“In view of the existing legal arrangement for exchange of information of financial accounts (which has a significant deterrent effect on tax evasion through undisclosed assets abroad), there does not appear to be any significant possibility of the increase of deposits in the Swiss banks, out of undeclared incomes of Indian residents,” the ministry said. “The funds held through fiduciaries have also more than halved from end of 2019. The biggest increase is in “Other amounts due from customers”. These are in the form of bonds, securities and various other financial instruments,” it said in a statement on Saturday. India and Switzerland have been sharing such information since 2018 and both are signatories to multilateral treaties relating to mutual administrative assistance in tax matters. Bringing back black money held by Indians abroad was a key electoral plank in the 2014 general elections for the BJP.
The ministry said that reports about the spurt in Swiss bank deposits ‘allude’ to official figures reported by banks to Swiss National Bank (SNB) and do not indicate the quantum of the much-debated alleged black money held by Indians in Switzerland. “Further, these statistics do not include the money that Indians, NRIs or others might have in Swiss banks in the names of third-country entities,” the statement said. “The Swiss authorities have been requested to provide the relevant facts along with their view on possible reasons for increase/decrease in the light of media reports,” the statement said, referring to reports that funds of Indians in Swiss banks rose from ₹6,625 crore at the end of 2019 to ₹20,700 crore at the end of 2020. The reported surge in deposits has been reported as the highest in 13 years, it added.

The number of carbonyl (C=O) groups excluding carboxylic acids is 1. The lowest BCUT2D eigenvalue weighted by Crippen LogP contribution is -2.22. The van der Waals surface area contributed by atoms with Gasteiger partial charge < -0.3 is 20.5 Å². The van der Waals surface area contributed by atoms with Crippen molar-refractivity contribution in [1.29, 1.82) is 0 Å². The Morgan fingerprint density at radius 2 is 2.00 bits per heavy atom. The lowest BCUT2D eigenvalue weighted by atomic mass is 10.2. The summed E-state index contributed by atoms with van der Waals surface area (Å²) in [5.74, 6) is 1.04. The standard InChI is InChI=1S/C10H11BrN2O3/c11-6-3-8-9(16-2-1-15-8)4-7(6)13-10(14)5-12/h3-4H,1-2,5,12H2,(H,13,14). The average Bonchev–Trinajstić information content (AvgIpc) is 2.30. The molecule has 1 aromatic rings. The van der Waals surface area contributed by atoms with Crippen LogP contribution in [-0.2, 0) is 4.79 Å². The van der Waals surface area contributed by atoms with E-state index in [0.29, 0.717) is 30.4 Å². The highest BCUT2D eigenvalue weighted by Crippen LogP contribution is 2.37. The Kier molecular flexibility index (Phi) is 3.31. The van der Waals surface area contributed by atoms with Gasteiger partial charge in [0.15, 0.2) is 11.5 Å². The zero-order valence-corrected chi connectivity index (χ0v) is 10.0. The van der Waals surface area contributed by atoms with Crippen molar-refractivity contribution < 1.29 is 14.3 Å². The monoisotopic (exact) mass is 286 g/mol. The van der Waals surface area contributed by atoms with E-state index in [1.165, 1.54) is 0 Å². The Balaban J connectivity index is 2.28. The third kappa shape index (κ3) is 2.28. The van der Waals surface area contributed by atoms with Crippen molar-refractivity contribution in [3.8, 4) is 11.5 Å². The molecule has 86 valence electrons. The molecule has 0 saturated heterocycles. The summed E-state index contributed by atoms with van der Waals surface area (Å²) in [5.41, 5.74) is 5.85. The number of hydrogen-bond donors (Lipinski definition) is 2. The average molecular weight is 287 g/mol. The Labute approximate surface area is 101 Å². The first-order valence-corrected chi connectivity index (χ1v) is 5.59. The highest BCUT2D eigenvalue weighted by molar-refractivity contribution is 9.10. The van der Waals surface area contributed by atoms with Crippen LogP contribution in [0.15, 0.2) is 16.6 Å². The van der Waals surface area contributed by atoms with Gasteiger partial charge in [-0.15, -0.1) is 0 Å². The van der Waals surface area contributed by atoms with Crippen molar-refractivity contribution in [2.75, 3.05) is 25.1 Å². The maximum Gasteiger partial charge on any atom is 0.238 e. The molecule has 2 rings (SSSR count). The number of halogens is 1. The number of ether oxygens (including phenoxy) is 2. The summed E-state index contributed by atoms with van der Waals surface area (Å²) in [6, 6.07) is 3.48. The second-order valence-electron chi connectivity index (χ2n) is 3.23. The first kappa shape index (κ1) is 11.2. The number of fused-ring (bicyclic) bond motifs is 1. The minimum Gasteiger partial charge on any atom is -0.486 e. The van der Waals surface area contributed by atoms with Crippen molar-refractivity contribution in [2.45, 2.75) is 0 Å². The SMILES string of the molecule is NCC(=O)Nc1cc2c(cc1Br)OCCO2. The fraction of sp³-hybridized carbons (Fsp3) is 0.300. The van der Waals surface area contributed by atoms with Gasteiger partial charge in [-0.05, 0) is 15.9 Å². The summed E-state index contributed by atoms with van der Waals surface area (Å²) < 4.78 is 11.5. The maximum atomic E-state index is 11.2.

The increase in deposits, the ministry argued, could also be due to the business of Swiss bank branches located in India, increasing inter-bank transactions between Swiss and Indian banks or a capital increase for a subsidiary of a Swiss company in India. Another factor could be an increase in the ‘liabilities connected with the outstanding derivative financial instruments’. The ministry, reacting to reports of Indians stashing away more funds in Swiss banks through 2020, claimed customer deposits have actually fallen from the end of 2019. However, it cited several factors that could ‘potentially explain the increase in deposits,’ such as Indian companies holding more funds in Switzerland due to increased business transactions.
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- No Significant Chances of Increase in Indians’ Swiss Bank Deposits: Ministry of Finance
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